“We have companies begging for our students, especially our computer science students,” said Dean Pidcock, who manages the university’s internship program. “A lot of companies use internships as a tool to find the best talent out there.”

While GE is the No. 1 corporate recruiter of engineering students on the Columbus campus — “They have a lot of facilities in Ohio and recruit for a variety of engineering jobs,” Pidcock said — Intel is a perennial recruiter of Buckeye engineering talent. Out of roughly 16,000 engineering students who graduated from Ohio State between 2002 and 2012, 44 were offered full-time jobs by Intel and 34 accepted positions with the company. More than a third of Intel’s recent college graduate hires are former interns and in 2011, Intel converted 63 percent of its eligible interns to full-time employees, according to the company’s U.S. recruiting office. Of that pool, roughly 85 percent were technical — primarily in electrical or computer engineering and computer science.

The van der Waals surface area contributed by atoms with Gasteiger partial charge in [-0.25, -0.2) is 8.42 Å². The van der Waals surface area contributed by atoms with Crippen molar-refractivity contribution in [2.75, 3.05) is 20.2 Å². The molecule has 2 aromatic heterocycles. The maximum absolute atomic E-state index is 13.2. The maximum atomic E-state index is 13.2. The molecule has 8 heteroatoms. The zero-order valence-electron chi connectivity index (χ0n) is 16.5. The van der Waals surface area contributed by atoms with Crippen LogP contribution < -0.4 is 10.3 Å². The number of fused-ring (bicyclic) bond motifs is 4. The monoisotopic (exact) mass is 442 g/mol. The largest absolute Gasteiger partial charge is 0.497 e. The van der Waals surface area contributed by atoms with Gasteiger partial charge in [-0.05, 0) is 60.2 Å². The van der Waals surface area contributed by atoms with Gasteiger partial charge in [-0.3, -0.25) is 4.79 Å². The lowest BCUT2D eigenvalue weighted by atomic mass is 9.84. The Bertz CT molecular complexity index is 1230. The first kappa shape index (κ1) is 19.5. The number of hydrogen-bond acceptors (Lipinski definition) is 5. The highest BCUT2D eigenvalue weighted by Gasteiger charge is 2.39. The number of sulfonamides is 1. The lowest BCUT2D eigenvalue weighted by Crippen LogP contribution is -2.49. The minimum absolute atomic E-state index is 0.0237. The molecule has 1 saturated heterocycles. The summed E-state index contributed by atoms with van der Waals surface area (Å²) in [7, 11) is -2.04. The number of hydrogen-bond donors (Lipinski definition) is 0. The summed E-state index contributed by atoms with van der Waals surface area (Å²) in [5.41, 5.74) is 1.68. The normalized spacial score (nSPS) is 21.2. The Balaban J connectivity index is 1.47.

University of North Texas Internship and Career Fair

IBM and other technology companies use college engineering department events such as the University of North Texas Internship and Career Fair to recruit the next generation of talent. Photo: UNT College of Engineering

“Interns who not only succeed, but exceed probably will be offered full-time jobs,” Pidcock said. “Even if they don’t get a job, just having a name like Intel on their résumé will help that student stand out.”